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The Finger Lakes Environmental Film Festival from the interns' point of view
Sunday, March 1, 2020
By Will Hopper, Cinema and Photography with a minor in Honors, '22, FLEFF blogging intern, Harvard, Massachusetts
One of the first big events at the Finger Lakes Environmental Film Festival doesn’t involve any films. Before the festival films begin screening at the Cinemapolis, FLEFF offers a combination of different mediums and performances that create the Infiltrations Concert.
In the concert, Marc Webster will perform as an operatic bass singer. He currently works as a member of the voice faculty at the School of Music and has been at Ithaca College for 10 years. His first encounter with FLEFF occurred last year when he performed at the Disruptions Concert.
The FLEFF concerts flow without any breaks like films. Webster describes that the concert last year involved consecutive performers acting as scene partners in the solo performances. This creates smooth transitions and allows the music to flow seamlessly.
For Webster, the FLEFF theme plays a critical role in selecting material for the concert. For the theme of Infiltrations, he chose a contemporary piece by Mark Adamo called Kennst Du Das Land from the Little Women Opera.
In the context of the opera, Friedrich Bhaer first sings the song in German to Jo March. Webster explains that “it infiltrates her heart in that moment and really has an effect on her. She’s taken by it even though she doesn’t know what it means.”
The song not only infiltrates the characters in the opera, but it also infiltrates the concert itself.
Contemporary American operas don’t typically receive as much recognition as older works. Webster believes that performing excerpts from newer works can infiltrate the larger body of well established operas.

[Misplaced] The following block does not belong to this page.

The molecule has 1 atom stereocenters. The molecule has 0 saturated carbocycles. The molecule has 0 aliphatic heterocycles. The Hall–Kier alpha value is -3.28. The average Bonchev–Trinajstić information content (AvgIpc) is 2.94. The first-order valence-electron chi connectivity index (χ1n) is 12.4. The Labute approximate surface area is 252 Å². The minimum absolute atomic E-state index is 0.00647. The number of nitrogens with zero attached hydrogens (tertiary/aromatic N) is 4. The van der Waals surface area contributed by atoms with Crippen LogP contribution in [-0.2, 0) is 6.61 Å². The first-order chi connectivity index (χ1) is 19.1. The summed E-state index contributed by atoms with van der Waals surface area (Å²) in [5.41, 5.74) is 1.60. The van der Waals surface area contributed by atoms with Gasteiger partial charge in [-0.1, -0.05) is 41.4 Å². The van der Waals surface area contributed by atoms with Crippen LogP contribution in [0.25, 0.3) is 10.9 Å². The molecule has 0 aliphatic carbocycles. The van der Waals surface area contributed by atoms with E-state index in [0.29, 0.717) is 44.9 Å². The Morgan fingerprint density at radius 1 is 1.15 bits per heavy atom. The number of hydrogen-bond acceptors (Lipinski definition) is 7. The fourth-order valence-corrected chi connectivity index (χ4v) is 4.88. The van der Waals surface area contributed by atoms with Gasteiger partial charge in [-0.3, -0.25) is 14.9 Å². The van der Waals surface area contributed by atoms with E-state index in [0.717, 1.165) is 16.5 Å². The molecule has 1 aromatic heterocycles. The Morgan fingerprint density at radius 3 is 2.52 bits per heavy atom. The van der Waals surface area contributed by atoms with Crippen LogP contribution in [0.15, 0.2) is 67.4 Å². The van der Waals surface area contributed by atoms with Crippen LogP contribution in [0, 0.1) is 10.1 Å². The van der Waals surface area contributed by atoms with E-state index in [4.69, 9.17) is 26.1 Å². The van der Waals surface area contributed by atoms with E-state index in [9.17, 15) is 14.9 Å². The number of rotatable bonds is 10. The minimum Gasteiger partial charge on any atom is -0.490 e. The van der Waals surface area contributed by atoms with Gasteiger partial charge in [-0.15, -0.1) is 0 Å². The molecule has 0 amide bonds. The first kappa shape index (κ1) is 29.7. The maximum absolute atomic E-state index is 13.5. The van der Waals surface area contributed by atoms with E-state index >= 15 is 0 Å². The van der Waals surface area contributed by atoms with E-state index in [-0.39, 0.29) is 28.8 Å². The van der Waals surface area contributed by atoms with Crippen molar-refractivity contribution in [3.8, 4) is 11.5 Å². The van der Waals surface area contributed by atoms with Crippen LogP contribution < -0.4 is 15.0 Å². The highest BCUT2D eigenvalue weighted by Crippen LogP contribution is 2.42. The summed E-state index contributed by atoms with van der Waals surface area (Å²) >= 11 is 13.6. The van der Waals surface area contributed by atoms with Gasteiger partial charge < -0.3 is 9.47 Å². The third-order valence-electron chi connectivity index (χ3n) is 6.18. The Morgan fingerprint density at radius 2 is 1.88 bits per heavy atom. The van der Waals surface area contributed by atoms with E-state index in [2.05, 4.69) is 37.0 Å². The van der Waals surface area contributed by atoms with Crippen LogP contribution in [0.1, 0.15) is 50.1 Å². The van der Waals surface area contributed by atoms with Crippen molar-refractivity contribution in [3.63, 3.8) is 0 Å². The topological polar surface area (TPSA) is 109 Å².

Webster will also perform with Daniel Bates, an Ithaca College alum, who sings as a tenor. Together, they will sing a musical theater duet from The Secret Garden. Webster says, “The act of engaging with a musical theater repertoire would be something we’d both love to do and have wanted to do, but we don’t always have opportunities to do so professionally.”
Webster mostly sings Baroque and Classical opera, but singing works by living composers also interests him, especially content that involves more diversity and inclusion.
Webster became interested in singing opera because of its storytelling capabilities and ability to communicate with audiences. He feels fortunate to “honor the integrity of a piece of music and use it to reach into the world to affect change”.
Webster sings a lot of Mozzart, Handel, and early opera music. The opera he loves the most consists of music composed by Giuseppe Verdi. He also grows increasingly fond of Bel Canto music, which includes works from Rossini, Bellini, and Donizetti.
When preparing for opera performances, Webster typically receives an assigned role and independently prepares the material. The rehearsal process lasts around three weeks, which consists of putting together the production according to the vision of the director and composer.
FLEFF, however, gives artists more autonomy and individual decision making. Webster believes that it offers more flexibility and allows for creative improvisation. He also adds that each performer shares the responsibility to move an audience at FLEFF concerts and that he enjoys collaborating with other musicians.
The Infiltrations Concert will take place on Tuesday, March 24th, at 8:15pm in Hockett Recital Hall.